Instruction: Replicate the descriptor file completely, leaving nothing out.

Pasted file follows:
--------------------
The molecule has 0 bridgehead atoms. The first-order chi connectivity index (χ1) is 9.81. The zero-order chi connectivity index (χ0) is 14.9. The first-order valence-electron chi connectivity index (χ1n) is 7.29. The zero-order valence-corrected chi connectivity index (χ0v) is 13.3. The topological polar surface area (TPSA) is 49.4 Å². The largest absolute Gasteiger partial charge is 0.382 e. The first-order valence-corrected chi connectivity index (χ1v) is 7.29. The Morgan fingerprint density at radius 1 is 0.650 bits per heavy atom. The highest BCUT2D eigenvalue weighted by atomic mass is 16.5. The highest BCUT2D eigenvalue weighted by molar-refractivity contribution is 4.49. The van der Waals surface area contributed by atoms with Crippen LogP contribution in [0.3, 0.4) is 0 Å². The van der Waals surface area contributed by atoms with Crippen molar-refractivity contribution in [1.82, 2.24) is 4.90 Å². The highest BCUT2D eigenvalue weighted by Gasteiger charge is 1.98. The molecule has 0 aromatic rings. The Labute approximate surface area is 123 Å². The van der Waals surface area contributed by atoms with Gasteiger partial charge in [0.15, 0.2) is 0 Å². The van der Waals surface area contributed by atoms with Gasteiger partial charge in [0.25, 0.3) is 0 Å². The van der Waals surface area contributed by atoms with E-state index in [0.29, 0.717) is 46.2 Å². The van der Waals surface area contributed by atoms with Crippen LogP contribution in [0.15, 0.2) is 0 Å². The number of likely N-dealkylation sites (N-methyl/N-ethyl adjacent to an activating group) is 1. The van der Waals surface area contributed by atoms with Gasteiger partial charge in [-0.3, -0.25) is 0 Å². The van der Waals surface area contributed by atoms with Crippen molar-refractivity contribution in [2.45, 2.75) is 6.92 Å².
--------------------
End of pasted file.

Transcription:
The molecule has 0 bridgehead atoms. The first-order chi connectivity index (χ1) is 9.81. The zero-order chi connectivity index (χ0) is 14.9. The first-order valence-electron chi connectivity index (χ1n) is 7.29. The zero-order valence-corrected chi connectivity index (χ0v) is 13.3. The topological polar surface area (TPSA) is 49.4 Å². The largest absolute Gasteiger partial charge is 0.382 e. The first-order valence-corrected chi connectivity index (χ1v) is 7.29. The Morgan fingerprint density at radius 1 is 0.650 bits per heavy atom. The highest BCUT2D eigenvalue weighted by atomic mass is 16.5. The highest BCUT2D eigenvalue weighted by molar-refractivity contribution is 4.49. The van der Waals surface area contributed by atoms with Crippen LogP contribution in [0.3, 0.4) is 0 Å². The van der Waals surface area contributed by atoms with Crippen molar-refractivity contribution in [1.82, 2.24) is 4.90 Å². The highest BCUT2D eigenvalue weighted by Gasteiger charge is 1.98. The molecule has 0 aromatic rings. The Labute approximate surface area is 123 Å². The van der Waals surface area contributed by atoms with Gasteiger partial charge in [0.15, 0.2) is 0 Å². The van der Waals surface area contributed by atoms with Gasteiger partial charge in [0.25, 0.3) is 0 Å². The van der Waals surface area contributed by atoms with E-state index in [0.29, 0.717) is 46.2 Å². The van der Waals surface area contributed by atoms with Crippen LogP contribution in [0.15, 0.2) is 0 Å². The number of likely N-dealkylation sites (N-methyl/N-ethyl adjacent to an activating group) is 1. The van der Waals surface area contributed by atoms with Gasteiger partial charge in [-0.3, -0.25) is 0 Å². The van der Waals surface area contributed by atoms with Crippen molar-refractivity contribution in [2.45, 2.75) is 6.92 Å².